Lough Derg: the spirit of a holy place

IMAGE Wednesday, 04 April 2012
A small island in a lake called Lough Derg is one of the most famous of Ireland's places of pilgrimage. About 35,000 pilgrims come to it each year intent on doing penance for their sins or seeking divine intervention in their lives. Read More...

Nantes-Brest Canal, Brittany's popular leisure waterway

IMAGE Friday, 07 October 2011
The Nantes-Brest Canal is a 364 km long waterway connecting the city of Brest, on the west of Brittany, to the city of Nantes in the south east. Read More...

The shrine of the Cailleach at Glen Lyon

IMAGE Wednesday, 07 September 2011
Each year, in one of the most remote areas of Scotland, a family of stones are brought out of the house in the spring and returned to the house for the winter. The tradition stretches back thousands of years and the site is believed to be the only surviving shrine to the Celtic goddess Cailleach. Read More...

Newport Celtic Festival and Highland Games, Oregon

IMAGE Tuesday, 17 May 2011
A cultural celebration of the seven Celtic nations, the new festival on the Oregon coast features Celtic music, dance, food, drink, crafts, vendors, kids events, family histories and Highland Games. Read More...

World's largest tidal power project

IMAGE Thursday, 07 April 2011
The world's largest tidal stream energy array will be built in the Sound of Islay on Scotland's west coast. Read More...

Wales' new devolution settlement

IMAGE Thursday, 03 March 2011
Following the 'Yes' victory in the 3 March 2011 Referendum, Wales will now be able to pass its own laws in twenty policy fields. Read More...

The Giant's Causeway, a UNESCO World Heritage Site

IMAGE Thursday, 03 March 2011
The Causeway Coast in Northern Ireland has an unparalleled display of polygonal columns of basalt rock resulting from a volcanic eruption 60 million years ago. Read More...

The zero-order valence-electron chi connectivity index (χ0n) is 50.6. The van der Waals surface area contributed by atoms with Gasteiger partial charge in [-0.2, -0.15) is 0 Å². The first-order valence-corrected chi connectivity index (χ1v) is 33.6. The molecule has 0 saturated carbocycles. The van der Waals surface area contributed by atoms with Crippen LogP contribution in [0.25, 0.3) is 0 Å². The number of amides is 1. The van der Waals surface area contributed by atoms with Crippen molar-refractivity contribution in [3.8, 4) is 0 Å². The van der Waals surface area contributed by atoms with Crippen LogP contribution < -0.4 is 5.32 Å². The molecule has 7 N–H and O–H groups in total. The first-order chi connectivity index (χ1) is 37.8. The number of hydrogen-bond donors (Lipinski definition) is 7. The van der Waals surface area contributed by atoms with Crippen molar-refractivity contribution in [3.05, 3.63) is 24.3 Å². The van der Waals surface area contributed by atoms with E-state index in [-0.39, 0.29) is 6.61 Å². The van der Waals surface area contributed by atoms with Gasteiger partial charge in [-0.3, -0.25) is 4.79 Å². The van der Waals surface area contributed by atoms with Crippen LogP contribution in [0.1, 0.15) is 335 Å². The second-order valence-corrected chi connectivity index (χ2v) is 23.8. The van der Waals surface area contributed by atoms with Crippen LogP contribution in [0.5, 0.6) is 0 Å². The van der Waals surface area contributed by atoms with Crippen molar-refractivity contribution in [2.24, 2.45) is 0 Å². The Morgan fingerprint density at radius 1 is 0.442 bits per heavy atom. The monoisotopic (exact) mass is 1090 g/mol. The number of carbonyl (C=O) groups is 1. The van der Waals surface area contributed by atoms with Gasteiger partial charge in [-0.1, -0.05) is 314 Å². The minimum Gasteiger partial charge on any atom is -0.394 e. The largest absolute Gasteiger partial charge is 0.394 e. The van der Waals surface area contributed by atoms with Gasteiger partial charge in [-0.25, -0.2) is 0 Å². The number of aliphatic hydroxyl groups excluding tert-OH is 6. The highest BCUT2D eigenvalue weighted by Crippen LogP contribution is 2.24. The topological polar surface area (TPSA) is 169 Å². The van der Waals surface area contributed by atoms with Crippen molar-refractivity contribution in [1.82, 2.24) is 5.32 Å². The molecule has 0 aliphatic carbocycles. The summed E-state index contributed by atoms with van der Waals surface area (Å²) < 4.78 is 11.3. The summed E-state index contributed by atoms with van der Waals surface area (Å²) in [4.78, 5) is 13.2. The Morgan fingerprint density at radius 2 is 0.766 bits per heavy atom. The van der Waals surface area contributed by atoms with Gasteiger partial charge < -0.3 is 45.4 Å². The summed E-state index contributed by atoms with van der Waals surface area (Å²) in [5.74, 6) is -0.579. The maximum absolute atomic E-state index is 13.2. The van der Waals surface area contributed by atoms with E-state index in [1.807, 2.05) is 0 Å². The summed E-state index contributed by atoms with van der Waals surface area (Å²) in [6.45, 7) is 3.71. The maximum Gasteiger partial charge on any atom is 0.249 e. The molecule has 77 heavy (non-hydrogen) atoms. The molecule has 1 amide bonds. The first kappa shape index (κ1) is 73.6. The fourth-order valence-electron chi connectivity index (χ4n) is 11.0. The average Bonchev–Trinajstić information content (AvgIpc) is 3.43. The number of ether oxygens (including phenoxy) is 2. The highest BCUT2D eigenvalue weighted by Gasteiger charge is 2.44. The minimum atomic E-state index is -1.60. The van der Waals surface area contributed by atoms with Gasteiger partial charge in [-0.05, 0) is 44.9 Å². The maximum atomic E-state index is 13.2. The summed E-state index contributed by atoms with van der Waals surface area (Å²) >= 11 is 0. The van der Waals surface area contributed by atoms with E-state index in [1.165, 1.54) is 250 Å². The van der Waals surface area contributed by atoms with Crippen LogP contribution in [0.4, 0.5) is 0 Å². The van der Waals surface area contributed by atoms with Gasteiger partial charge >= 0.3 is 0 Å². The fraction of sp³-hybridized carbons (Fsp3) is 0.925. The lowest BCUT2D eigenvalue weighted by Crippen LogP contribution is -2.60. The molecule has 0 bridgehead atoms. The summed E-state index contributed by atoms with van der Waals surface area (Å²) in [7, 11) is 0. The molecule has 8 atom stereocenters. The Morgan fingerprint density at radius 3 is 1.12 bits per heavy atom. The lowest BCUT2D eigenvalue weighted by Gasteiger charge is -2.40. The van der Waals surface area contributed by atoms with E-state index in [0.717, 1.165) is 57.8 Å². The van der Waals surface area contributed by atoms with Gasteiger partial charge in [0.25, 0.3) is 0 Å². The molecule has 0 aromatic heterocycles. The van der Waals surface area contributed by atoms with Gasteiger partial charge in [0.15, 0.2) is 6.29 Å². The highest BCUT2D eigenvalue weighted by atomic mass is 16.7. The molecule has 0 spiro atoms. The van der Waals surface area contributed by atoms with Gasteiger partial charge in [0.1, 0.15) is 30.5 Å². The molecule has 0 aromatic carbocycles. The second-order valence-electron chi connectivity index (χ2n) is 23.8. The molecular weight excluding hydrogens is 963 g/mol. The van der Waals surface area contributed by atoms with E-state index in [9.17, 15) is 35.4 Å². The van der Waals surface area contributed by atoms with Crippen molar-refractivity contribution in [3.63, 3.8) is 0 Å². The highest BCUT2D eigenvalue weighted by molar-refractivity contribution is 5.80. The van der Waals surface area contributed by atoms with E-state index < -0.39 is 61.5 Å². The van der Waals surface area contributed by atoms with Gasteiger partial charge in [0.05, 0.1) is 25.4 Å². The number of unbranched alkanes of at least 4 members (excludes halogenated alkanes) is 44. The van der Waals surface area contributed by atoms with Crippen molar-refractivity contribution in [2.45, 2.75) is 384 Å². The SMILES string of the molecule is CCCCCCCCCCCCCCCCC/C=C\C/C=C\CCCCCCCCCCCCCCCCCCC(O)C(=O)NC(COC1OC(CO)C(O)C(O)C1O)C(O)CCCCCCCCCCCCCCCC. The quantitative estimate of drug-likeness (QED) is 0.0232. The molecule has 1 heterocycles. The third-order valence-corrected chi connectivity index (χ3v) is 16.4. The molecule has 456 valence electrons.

Fianna Fáil holds "most crucial" Ard Fheis since foundation

Party leader Micheál Martin apologises for Fianna Fáil mistakes while in government as support for the republican party remains at historic low.

Party leader Micheál Martin apologises for Fianna Fáil mistakes while in government as support for the republican party remains at historic low.

Fianna Fáil's first Ard Fheis (Annual Conference) since its electoral crash last year was portrayed as the "most crucial" for the party since is foundation in 1926.

Polls published before the party's conference in the first weekend of March suggest Fianna Fáil support remains at an all time low of 16 per cent.

Around 3,000 delegates attended the Ard Fheis, which debated substantial policy and organisational changes, some of which were considered fundamental to Fianna Fáil’s future.

The conference was also the first major test for the leadership of Micheál Martin, who days before the Ard Fheis accepted the resignation of his deputy Éamon Ó Cuív over disagreements on the party's stance on the EU Fiscal Stability Treaty.

Mr Martin, who in his keynote speech apologised for Fianna Fáil's role in Ireland's economic collapse, asked party members to look to the future and said the party will act "against anyone who is shown to have abused their position in Fianna Fáil or in elected office".

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Celtic Countries is the online magazine for people who enjoy the Celtic nations, their natural splendour, culture, and lifestyles.

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